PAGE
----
Virusses and worms, what are the threats

Any networked device can be affected. Just as a biological virus penetrates a healthy cell, a software virus also infects a previously “healthy”, properly functioning program or system. As a result of this infection, the infected host program executes the malicious code’s actions each time it is called in front of its own functions.

Since the program seems to work as usual, the users usually do not notice anything of the malicious code actions in the background. The virus copies its digital DNA into other program files undisturbed. As soon as only one infected file is transferred to a third-party device via data carrier or download and executed there, the spread of the infection continues across the system.
Differences between viruses and worms Unlike viruses, worms get by without a host program. These are independently executable malicious programs that are usually hidden under unsuspicious names somewhere in the depths of the operating system. Worms come into action without user intervention – in the simplest case, for example, by making a corresponding entry in the operating system’s automatic start function. As soon as the worm wakes up, it could, for example, scour the contact folders on the system and send a copy of itself as an attachment to any e-mail addresses found. If one of the recipients opens the appendix, the worm has made the jump to a new system.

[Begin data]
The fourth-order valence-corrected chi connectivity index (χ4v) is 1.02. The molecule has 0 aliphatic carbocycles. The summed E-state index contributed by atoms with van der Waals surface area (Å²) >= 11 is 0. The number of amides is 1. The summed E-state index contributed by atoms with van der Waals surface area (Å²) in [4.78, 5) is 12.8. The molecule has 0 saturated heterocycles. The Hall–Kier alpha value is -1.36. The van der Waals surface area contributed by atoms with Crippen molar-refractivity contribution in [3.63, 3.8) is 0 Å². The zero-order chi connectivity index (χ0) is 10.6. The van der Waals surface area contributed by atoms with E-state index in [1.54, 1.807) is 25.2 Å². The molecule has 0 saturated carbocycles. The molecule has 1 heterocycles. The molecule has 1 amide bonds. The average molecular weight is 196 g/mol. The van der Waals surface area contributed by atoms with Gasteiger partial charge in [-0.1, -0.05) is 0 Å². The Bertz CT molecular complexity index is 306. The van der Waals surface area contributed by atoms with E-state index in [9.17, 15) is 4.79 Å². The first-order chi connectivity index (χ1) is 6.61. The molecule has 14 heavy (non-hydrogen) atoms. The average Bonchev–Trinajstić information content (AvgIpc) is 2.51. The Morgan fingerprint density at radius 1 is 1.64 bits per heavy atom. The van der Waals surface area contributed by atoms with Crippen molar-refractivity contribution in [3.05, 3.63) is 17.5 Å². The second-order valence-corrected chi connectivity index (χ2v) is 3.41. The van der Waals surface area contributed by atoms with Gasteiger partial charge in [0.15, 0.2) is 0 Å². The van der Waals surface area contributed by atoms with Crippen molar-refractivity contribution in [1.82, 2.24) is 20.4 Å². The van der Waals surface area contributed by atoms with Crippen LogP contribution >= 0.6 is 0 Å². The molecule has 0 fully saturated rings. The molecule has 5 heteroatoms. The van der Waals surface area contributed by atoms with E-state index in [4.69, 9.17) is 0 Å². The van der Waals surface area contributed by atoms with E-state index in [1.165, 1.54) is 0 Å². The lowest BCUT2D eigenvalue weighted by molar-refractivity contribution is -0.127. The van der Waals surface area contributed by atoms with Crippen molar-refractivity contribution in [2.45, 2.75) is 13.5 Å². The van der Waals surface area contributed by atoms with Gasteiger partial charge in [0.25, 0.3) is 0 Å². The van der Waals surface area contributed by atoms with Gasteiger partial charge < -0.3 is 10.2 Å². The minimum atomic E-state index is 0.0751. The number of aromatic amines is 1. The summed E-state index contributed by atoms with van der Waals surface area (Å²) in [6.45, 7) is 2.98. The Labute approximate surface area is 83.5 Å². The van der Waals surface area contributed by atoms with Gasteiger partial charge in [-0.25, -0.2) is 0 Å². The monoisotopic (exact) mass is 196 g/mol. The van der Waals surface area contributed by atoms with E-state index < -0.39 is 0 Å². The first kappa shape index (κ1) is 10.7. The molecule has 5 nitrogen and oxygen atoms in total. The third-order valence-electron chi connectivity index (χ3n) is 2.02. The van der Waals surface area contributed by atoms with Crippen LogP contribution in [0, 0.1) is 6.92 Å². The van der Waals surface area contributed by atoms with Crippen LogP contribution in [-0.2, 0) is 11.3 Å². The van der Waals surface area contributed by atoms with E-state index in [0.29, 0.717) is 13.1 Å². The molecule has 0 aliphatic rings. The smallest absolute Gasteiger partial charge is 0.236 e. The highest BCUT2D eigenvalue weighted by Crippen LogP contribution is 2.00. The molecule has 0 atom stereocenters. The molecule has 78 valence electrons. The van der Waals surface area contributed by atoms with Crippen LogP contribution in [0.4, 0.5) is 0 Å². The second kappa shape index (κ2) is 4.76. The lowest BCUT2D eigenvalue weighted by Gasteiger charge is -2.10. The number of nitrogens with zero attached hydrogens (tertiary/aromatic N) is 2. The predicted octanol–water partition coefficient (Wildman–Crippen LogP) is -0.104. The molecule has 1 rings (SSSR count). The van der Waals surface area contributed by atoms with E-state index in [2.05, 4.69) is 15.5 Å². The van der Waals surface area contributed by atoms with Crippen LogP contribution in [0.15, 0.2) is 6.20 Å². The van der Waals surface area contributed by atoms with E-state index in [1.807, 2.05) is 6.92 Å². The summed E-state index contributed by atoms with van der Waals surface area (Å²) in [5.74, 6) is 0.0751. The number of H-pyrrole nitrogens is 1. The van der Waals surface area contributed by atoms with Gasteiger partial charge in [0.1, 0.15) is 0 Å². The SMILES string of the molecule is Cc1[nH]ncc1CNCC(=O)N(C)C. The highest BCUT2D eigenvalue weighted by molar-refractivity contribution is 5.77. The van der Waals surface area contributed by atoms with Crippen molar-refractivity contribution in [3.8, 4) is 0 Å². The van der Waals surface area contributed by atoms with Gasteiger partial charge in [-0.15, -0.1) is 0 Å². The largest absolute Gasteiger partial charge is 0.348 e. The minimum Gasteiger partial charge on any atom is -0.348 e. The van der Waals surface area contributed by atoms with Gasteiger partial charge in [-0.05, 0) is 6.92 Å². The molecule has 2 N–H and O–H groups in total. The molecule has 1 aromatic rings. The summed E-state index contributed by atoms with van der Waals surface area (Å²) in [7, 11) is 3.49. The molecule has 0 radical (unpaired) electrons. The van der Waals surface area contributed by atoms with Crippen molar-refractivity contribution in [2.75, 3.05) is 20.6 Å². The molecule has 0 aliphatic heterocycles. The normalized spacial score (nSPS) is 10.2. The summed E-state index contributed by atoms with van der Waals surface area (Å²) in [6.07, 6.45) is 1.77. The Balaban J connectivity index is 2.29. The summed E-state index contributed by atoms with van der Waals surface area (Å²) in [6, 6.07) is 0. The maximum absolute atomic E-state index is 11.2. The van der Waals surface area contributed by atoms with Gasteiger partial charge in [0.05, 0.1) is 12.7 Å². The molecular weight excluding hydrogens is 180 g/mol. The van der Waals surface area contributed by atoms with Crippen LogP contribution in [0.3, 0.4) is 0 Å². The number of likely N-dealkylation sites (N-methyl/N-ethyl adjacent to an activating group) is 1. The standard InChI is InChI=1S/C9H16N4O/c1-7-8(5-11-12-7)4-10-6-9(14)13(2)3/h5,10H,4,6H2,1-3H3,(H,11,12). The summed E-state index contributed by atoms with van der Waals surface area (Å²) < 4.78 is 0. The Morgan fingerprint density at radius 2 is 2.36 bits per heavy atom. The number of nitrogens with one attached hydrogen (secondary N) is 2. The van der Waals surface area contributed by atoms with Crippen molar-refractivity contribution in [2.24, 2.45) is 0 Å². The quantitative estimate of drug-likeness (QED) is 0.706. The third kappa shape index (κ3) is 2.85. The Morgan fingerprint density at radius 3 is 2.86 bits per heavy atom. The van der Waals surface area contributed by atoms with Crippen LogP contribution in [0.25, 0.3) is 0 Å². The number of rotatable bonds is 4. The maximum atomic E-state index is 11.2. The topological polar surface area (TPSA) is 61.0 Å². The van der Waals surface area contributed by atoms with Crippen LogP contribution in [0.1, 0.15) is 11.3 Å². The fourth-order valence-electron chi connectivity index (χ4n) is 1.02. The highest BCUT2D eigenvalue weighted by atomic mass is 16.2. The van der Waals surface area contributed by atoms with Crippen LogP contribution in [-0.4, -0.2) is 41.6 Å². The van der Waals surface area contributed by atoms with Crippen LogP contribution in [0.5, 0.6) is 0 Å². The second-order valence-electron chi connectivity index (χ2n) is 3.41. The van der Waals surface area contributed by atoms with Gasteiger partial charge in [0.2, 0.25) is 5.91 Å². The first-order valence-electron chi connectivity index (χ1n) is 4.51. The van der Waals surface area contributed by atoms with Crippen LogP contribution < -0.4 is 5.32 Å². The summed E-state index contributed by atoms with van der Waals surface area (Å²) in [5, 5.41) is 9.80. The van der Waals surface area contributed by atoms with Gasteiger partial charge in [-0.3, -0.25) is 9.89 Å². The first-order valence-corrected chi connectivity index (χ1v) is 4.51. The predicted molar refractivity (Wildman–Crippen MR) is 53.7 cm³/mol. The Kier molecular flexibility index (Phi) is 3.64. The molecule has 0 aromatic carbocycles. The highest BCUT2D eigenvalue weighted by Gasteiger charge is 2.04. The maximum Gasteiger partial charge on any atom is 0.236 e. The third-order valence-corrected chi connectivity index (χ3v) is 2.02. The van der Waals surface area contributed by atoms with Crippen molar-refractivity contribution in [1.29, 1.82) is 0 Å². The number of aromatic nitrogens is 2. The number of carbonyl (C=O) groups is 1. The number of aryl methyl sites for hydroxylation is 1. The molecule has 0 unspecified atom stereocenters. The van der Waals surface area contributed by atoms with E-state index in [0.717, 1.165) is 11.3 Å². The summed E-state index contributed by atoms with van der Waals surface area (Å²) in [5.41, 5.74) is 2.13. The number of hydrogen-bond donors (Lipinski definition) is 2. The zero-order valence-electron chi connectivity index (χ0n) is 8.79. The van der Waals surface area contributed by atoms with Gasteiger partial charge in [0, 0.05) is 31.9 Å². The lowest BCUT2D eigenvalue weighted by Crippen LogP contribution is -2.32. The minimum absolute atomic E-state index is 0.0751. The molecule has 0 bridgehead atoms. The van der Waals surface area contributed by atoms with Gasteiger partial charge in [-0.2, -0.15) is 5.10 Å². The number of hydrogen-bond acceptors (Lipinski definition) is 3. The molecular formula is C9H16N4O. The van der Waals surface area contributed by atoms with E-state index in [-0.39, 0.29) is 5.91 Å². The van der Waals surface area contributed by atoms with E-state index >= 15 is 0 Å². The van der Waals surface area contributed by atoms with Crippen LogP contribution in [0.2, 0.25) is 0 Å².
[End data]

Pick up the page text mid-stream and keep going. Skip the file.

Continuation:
Viruses and worms are typical tools for widespread, untargeted cyber attacks, the main aim of which is to infect as many devices as possible. For example, the intention behind this could be to remotely control the hijacked systems via the infiltrated malware and to insert them into a botnet. At the same time, many of today’s malicious programs have neither virus nor worm functionality, but are spread individually via spam or drive-by infection.

The worm spread wirelessly from lamp to lamp – and the faster, the closer the distance between the lamps was. In fact, the researchers succeeded in wirelessly infecting lighting systems from a passing car and also from a drone. Such a worm epidemic could theoretically trigger a chain reaction and turn off all the smart lights in a big city. Only a few months after the researchers reported the vulnerability, the manufacturer closed the security gap in the wireless protocol with a firmware update..

Source: Bundesamt fur Sicherheit in der Informationstechnik